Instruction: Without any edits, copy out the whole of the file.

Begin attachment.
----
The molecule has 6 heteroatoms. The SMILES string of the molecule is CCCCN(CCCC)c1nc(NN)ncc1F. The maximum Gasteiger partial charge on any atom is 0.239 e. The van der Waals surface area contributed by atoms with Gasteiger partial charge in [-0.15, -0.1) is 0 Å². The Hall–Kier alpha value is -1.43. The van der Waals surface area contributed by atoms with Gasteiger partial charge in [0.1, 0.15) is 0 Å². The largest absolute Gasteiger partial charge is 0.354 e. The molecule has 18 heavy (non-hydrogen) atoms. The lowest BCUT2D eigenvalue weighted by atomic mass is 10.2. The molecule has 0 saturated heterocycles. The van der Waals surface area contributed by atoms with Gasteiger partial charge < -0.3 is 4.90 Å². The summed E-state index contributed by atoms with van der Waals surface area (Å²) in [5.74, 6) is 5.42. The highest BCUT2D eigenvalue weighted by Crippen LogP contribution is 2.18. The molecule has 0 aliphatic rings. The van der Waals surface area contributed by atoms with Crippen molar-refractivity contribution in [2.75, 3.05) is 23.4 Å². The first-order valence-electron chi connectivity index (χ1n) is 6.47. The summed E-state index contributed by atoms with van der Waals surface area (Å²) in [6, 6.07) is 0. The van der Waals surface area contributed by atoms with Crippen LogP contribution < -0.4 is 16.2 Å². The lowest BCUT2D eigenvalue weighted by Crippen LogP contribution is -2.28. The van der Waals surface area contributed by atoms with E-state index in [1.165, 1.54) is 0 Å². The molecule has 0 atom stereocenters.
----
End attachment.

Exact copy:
The molecule has 6 heteroatoms. The SMILES string of the molecule is CCCCN(CCCC)c1nc(NN)ncc1F. The maximum Gasteiger partial charge on any atom is 0.239 e. The van der Waals surface area contributed by atoms with Gasteiger partial charge in [-0.15, -0.1) is 0 Å². The Hall–Kier alpha value is -1.43. The van der Waals surface area contributed by atoms with Gasteiger partial charge in [0.1, 0.15) is 0 Å². The largest absolute Gasteiger partial charge is 0.354 e. The molecule has 18 heavy (non-hydrogen) atoms. The lowest BCUT2D eigenvalue weighted by atomic mass is 10.2. The molecule has 0 saturated heterocycles. The van der Waals surface area contributed by atoms with Gasteiger partial charge < -0.3 is 4.90 Å². The summed E-state index contributed by atoms with van der Waals surface area (Å²) in [5.74, 6) is 5.42. The highest BCUT2D eigenvalue weighted by Crippen LogP contribution is 2.18. The molecule has 0 aliphatic rings. The van der Waals surface area contributed by atoms with Crippen molar-refractivity contribution in [2.75, 3.05) is 23.4 Å². The first-order valence-electron chi connectivity index (χ1n) is 6.47. The summed E-state index contributed by atoms with van der Waals surface area (Å²) in [6, 6.07) is 0. The van der Waals surface area contributed by atoms with Crippen LogP contribution < -0.4 is 16.2 Å². The lowest BCUT2D eigenvalue weighted by Crippen LogP contribution is -2.28. The van der Waals surface area contributed by atoms with E-state index in [1.165, 1.54) is 0 Å². The molecule has 0 atom stereocenters.